Starting and finishing at Nagano Station, this tour is a great option for those short-on time or just wanting to dive a little deeper for a taste of the real Matsumoto.
5 / Shopping, Cafes & Restaurants / all year round
Though known for its historic importance, Matsumoto is also home to a burgeoning arts, music and food scene. Spurred by the international fame of Yayoi Kusama and the ‘Suzuki Method’ – a revolutionary music curriculum – both of which call Matsumoto home, the city’s profile as a creative hub is growing with many fantastic initiatives and independent stores opening-up each year.
It’s well worth grabbing a coffee and just wandering the streets where you’re certain to find another great café, bookstore, independent designer, craft beer brewery or any one of the city’s many fantastic restaurants.While the castle demands that you visit, it’s the many unexpected trimmings and discoveries that will keep you in Matsumoto!
Enjoy Local Craft Beer
Over the past couple of years, Matsumoto has become a craft beer hotspot. There are now two breweries within the city: Matsumoto Brewery and Bacca Brewery, both of which are located within walking distance from Matsumoto Station. Matsumoto Brewery has two ‘tap rooms’, one located in the Shinmai Media Garden Building other in Nakamachi. Bacca Brewery is a nano-brewery that makes their beer right on the premises—in fact, you can see the brewing room right from the counter.
Both breweries make top quality beers, often mixing in locally grown fruits, grains, hops, and other ingredients to make truly unique flavors.
Shinmai Media Garden inc. Matsumoto Brewery Tap Room
Opened in 2018 the Shinmai Media Garden is a multi-storey shopping, restaurant and office building in the heart of Matsumoto. There are 11 shops and restaurants in the building, with the Matsumoto Brewery Tap Room located on the third floor.
With multiple beers on tap along with a menu of tasty snacks including ‘gyoza’ (dumplings), and both indoor and outdoor seating on the terrace, enjoying a cold beer at the end of the day is great way to cap-off your exploration of the city as look down one of the main thoroughfares toward the North Alps.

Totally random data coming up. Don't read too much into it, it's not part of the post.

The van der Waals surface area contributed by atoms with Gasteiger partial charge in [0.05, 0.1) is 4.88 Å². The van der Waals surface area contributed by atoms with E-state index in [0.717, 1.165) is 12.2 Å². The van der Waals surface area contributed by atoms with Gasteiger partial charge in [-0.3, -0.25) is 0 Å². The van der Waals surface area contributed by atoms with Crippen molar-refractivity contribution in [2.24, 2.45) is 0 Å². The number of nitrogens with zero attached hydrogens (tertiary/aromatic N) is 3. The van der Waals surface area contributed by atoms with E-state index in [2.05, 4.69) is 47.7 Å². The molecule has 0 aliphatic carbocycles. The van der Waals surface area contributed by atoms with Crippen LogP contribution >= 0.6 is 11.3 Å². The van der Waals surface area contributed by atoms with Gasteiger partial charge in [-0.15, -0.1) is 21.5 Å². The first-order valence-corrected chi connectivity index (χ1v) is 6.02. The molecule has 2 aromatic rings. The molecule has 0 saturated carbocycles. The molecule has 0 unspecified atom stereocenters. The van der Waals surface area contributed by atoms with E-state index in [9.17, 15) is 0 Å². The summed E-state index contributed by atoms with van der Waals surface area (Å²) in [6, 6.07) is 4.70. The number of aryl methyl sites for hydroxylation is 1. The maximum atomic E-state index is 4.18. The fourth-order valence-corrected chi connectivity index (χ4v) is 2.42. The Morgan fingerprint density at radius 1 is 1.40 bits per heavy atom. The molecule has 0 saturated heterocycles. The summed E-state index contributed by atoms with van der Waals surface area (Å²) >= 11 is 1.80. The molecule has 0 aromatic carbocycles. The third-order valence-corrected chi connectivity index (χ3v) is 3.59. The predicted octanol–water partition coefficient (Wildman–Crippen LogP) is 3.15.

Restaurants & Nightlife
In the central area around the castle, you can find a wonderful variety of gastronomic delights ranging from traditional Japanese izakaya and long-standing soba shops to high-class French and Italian restaurants and modern eateries and diners run by young, hip owners.
Some great places to check out are the Source Diner, Onjaku, Hikariya, BUN, Miyo Shokudo, Fukazake, Moriyoshi, Itoya, and almost any soba shop in town, but the list is practically endless.
Looking for some traditional fare? Why not try…
Ishii Miso Brewery
As Japan’s largest producer of miso, Nagano is synonymous with the tasty paste and there is no better place to it than Ishii Miso Brewery in Matsumoto.
One of the few remaining breweries that still crafts its miso in the traditional way using wooden barrels and without use of modern methods to quicken the fermentation process, Ishii Miso produces some of the region’s best miso.
You can sample and buy miso at the breweries shop, eat a miso-based lunch at their restaurant and even tour the brewery, with informative tours available in both English and Japanese. No advanced booking is needed for a tour. Simply enquire when you arrive and one of their friendly staff will assist you.
6 / Japan Ukiyo-e Museum / all year round
This small museum exhibits one of the world’s largest collections of Japanese woodblock prints, including those made by the famous artist Hokusai. The collection is not displayed in its entirety, but rather the prints on display are rotated in themed-exhibitions throughout the year.
The museum is located outside of the city center but can be easily accessed by train, bus, or taxi. A must-see for those interested in Japanese woodblock prints.
7 / Cherry Blossoms of Matsumoto / spring only
Blooming every spring, the cherry blossoms of Central Japan transform the atmosphere and character of the region and banish all thoughts of winter.
Known as ‘sakura’ in Japan, the blossoms are viewed as symbolic of the fleeting beauty and fragility of life itself and Japanese look forward to ‘hanami’ (flower-viewing) each spring.
Matsumoto is a great place to see the blossoms. Usually blooming in early-April, the area in and around the castle has many trees which are illuminated at night for the local sakura festival – see below for details.
Our ‘Cherry Blossoms in Nagano’ page introduces everything you need to know about the importance of the flowers and where to find them in Nagano.
Want to experience the blossoms of Matsumoto on a tour? Our 1-Day Takato Castle Park Cherry Blossom Tour combines cherry blossom-viewing at Takato Castle Park – considered one of Japan’s top sakura spots – along with evening blossom festival at Matsumoto Castle – as described below.
8 / Festivals of Matsumoto / throughout the year
Matsumoto’s famous castle only survives due to the intervention of two notable local residents – Ishikawa Ryozo and Kobayashi Unari – who gathered public support and funds to purchase the castle and save it from destruction in the late 19th century before advocating for its restoration in the early 20th century.